Murdock had ventured on high-pressure, and with high-pressure steam the Soho firm would have nothing to do. But Richard Trevithick was a high-pressure man in several senses, and from his youth up had made it his peculiar study. Naturally inventive, he was led on to invent a locomotive. From the newspapers he may have heard of what Symington and others were busy at, or he may have been told, perhaps by Murdock himself, of what had occurred on the church path; at any rate eleven years after that he had a model ready.


In 1797, when he was six-and-twenty, he had married and made his home at Moreton House; and here a few weeks afterwards the model was tried. His friend Davies Giddy, in time Davies Gilbert, President of the Royal Society, had brought with him Lord and Lady De Dunstanville - De Dunstanville, before his peerage Francis Basset, being the great landowner of the district - and Giddy was stoker, and Lady De Dunstanville was engine-man and turned on the steam to the first high-pressure steam-engine.


Shortly afterwards another model was made which ran round the table, or the room. Its boiler and engine were in one piece; hot water was poured into the boiler, and a red-hot cast-iron block put into the oval flue, just like the hot iron in old-fashioned tea-urns. It had a vertical double-acting cylinder, 1·55 in. in diameter, and a 3·6 in. stroke, sunk in the boiler, and the piston rod ended in a guided crosshead, the connecting rods reaching down to crank pins in the two driving wheels which measured 4 in.; and there was a fly-wheel driven by a spur-wheel on the crank shaft. That model is now at South Kensington (M. 1835), where it can be compared with a copy of Murdock’s model (M. 2413) which it in no way resembles.


The model was experimented with and improved upon in many ways for some three years before Trevithick ventured on building a machine of full size. While this was in hand he entered on an inquiry as to whether the wheels of a self-propelled carriage ought to be smooth or toothed, and he came to the conclusion that with smooth wheels it would have sufficient hold on any reasonable gradient. To test this he hired the post-chaise that had been kept for Watt’s use when he was at Redruth sixteen years before; and with Giddy he took this out on to a road near Camborne, and there, unharnessing the horse, these two men proceeded to work it uphill by applying their strength to the spokes of the wheels. Several times on several slopes they moved it forward in this way, and in no case was there any slip. The result confirmed his expectation that the wheels might have smooth tyres, but, to guard his rights, in the patent of 1802 he expresses himself - “We do occasionally, or in certain cases, make the external periphery of the wheels uneven, by projecting heads of nails or bolts, or cross-grooves, or fittings to railroads when required; and in cases of hard pull we cause a lever, bolt, or claw, to project through the rim of one or both of the said wheels, so as to take hold of the ground; but in general the ordinary structure or figure of the external surface of these wheels will be found to answer the intended purpose.”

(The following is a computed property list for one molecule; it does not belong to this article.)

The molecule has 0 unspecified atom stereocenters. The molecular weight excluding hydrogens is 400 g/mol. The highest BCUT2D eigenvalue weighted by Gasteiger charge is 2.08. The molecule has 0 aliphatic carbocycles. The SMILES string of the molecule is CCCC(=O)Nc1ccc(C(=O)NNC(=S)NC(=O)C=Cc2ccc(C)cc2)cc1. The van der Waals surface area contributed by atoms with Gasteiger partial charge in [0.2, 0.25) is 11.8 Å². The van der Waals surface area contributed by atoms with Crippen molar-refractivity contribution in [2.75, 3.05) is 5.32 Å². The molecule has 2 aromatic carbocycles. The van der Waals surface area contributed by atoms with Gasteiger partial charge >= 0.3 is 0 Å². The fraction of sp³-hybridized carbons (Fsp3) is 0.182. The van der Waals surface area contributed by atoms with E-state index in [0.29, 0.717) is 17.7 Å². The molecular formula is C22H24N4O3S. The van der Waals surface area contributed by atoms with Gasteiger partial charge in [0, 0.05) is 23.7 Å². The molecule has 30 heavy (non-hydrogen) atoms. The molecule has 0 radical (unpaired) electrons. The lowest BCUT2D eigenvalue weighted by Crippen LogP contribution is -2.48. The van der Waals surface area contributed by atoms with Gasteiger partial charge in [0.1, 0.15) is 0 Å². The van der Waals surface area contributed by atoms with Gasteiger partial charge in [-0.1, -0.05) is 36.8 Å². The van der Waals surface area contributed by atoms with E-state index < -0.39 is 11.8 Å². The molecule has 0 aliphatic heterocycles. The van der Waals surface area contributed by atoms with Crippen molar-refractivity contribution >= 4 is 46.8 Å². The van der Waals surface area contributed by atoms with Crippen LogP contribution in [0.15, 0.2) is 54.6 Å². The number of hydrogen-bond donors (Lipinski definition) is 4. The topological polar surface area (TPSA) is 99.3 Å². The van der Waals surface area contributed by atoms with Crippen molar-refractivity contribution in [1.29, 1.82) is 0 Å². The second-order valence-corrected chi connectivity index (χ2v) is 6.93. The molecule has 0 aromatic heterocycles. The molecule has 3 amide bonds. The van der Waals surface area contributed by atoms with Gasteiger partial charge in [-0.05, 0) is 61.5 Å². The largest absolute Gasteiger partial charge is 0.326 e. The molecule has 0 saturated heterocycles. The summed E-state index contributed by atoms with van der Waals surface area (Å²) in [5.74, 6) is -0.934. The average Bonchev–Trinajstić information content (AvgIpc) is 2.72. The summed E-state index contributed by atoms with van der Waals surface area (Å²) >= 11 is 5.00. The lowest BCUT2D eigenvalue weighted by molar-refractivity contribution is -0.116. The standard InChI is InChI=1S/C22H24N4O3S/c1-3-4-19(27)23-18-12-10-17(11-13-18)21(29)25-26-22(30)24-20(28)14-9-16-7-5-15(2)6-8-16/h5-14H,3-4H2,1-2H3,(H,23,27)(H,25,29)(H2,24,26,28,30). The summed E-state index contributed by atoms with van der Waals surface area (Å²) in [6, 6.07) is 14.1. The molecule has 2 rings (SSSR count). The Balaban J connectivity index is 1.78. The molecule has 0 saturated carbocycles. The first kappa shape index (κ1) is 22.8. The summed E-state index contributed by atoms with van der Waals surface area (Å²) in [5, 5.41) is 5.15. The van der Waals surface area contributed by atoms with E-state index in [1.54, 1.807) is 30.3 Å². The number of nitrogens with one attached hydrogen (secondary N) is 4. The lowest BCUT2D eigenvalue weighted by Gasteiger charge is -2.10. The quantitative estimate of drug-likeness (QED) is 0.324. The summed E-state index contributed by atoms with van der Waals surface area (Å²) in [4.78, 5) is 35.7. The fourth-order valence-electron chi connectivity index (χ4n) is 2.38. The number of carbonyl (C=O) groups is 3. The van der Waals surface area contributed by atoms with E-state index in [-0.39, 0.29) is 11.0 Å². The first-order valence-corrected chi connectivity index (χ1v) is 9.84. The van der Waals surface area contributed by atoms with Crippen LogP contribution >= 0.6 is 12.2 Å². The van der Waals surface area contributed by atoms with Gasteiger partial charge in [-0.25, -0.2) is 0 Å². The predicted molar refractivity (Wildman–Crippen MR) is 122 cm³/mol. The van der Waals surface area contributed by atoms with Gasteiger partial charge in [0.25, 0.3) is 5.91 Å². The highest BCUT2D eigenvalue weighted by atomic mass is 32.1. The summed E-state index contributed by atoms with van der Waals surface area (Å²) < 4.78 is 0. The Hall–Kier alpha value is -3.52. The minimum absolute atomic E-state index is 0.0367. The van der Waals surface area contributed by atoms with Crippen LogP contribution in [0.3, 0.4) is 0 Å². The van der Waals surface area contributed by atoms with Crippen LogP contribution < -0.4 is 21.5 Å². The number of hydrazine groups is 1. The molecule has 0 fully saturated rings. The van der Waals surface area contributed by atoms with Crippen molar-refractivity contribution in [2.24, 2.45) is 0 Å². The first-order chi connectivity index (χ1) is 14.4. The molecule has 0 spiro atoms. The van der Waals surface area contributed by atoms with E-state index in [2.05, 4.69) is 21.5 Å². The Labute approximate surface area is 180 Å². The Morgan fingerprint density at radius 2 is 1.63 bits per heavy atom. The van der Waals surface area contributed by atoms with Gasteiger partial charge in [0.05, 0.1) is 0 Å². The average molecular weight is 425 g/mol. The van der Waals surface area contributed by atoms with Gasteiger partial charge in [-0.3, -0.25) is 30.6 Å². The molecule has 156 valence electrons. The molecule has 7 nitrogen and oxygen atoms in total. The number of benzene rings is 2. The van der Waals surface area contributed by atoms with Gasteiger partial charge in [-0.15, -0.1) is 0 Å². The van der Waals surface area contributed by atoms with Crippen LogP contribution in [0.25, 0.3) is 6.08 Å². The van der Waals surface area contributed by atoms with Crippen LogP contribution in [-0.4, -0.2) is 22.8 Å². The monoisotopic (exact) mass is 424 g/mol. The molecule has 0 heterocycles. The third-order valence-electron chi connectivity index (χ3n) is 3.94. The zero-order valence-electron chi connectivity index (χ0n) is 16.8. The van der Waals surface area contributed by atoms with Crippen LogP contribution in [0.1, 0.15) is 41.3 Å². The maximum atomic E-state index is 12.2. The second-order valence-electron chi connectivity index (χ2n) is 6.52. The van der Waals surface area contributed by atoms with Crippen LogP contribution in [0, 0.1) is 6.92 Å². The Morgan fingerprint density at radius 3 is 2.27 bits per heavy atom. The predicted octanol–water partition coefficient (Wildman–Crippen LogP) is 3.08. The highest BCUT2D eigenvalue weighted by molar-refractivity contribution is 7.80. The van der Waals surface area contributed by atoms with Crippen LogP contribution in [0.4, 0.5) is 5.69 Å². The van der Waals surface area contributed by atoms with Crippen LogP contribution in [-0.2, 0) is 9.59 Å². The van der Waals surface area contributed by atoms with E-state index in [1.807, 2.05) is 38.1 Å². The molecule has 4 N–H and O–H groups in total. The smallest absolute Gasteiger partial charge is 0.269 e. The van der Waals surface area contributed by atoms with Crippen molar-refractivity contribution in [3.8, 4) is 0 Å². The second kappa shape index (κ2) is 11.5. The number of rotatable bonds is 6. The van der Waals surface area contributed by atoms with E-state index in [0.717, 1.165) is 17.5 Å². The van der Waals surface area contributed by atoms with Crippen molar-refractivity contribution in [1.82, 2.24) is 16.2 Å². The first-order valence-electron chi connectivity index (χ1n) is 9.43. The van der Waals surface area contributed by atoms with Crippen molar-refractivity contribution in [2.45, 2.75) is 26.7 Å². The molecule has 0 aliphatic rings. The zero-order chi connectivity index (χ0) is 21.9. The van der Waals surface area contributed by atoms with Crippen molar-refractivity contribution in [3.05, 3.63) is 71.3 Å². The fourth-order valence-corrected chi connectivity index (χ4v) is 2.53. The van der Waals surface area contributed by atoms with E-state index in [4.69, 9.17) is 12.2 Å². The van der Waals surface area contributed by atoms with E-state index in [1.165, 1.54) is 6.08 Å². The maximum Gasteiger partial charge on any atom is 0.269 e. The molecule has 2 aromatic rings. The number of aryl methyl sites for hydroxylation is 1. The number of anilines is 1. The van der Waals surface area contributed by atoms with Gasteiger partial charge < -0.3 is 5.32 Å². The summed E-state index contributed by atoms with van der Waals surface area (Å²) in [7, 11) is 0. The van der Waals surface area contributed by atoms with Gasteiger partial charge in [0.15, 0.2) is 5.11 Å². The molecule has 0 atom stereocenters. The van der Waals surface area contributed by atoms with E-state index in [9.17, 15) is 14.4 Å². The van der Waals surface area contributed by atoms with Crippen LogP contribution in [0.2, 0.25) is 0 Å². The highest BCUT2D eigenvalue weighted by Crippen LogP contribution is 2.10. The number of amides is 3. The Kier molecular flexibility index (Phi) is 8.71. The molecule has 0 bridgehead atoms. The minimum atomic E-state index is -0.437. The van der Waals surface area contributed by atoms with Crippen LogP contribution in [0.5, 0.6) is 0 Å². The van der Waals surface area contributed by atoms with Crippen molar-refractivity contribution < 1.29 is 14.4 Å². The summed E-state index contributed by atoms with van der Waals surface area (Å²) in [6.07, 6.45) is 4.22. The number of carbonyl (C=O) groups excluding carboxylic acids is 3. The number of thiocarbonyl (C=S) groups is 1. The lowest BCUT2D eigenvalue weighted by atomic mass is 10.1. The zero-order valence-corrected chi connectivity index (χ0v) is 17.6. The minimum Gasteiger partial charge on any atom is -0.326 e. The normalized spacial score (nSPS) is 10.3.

On Christmas Eve 1801 the engine was ready, and the first load of passengers was moved by steam on what is known in the neighbourhood as “Captain Dick’s Puffer”. The rain was coming down heavily, the road in places was rough with loose stones, and the gradient such that the wise cyclist walks his machine up, but “she went off like a little bird” for three-quarters of a mile up Beacon Hill at what is now Camborne railway station and home again. Over their Christmas dinner Trevithick and his cousin Andrew Vivian became partners, and they were soon in London armed with letters of introduction from Giddy to Humphry Davy, who introduced them to Rumford, both of whom helped them in securing their patent.


On the 22nd of August 1802 Trevithick was at Coalbrookdale erecting a pumping engine, and wrote from there to Giddy, “The Dale Company have begun a carriage at their own cost for the railroads, and are forcing it with all expedition”, but of this little further is known. Later in the year he was in Cornwall building another locomotive which he brought with him to London in 1803, where he learnt from the varieties of paving that such machines would be more efficient on a smooth iron road. And in October he was at the Penydaren Ironworks, near Merthyr Tydvil, building the engine with which the railway era is frequently said to begin.